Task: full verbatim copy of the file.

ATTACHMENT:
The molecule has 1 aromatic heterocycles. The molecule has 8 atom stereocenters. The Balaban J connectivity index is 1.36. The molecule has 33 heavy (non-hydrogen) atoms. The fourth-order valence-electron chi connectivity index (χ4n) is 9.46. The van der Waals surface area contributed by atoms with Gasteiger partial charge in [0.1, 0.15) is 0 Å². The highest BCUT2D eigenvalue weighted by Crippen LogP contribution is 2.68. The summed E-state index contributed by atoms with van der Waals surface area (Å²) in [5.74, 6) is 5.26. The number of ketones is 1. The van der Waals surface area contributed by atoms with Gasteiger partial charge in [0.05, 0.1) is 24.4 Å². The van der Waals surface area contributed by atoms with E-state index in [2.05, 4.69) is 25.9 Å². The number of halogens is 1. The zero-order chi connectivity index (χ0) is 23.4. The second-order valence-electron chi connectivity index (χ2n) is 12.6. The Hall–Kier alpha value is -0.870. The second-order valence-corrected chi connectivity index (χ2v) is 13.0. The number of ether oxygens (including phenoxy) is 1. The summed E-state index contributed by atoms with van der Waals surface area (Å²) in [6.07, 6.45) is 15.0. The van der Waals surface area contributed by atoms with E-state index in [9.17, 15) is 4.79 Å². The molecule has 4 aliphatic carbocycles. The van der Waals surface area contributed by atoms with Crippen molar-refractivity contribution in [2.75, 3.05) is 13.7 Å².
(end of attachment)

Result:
The molecule has 1 aromatic heterocycles. The molecule has 8 atom stereocenters. The Balaban J connectivity index is 1.36. The molecule has 33 heavy (non-hydrogen) atoms. The fourth-order valence-electron chi connectivity index (χ4n) is 9.46. The van der Waals surface area contributed by atoms with Gasteiger partial charge in [0.1, 0.15) is 0 Å². The highest BCUT2D eigenvalue weighted by Crippen LogP contribution is 2.68. The summed E-state index contributed by atoms with van der Waals surface area (Å²) in [5.74, 6) is 5.26. The number of ketones is 1. The van der Waals surface area contributed by atoms with Gasteiger partial charge in [0.05, 0.1) is 24.4 Å². The van der Waals surface area contributed by atoms with E-state index in [2.05, 4.69) is 25.9 Å². The number of halogens is 1. The zero-order chi connectivity index (χ0) is 23.4. The second-order valence-electron chi connectivity index (χ2n) is 12.6. The Hall–Kier alpha value is -0.870. The second-order valence-corrected chi connectivity index (χ2v) is 13.0. The number of ether oxygens (including phenoxy) is 1. The summed E-state index contributed by atoms with van der Waals surface area (Å²) in [6.07, 6.45) is 15.0. The van der Waals surface area contributed by atoms with E-state index in [9.17, 15) is 4.79 Å². The molecule has 4 aliphatic carbocycles. The van der Waals surface area contributed by atoms with Crippen molar-refractivity contribution in [2.75, 3.05) is 13.7 Å².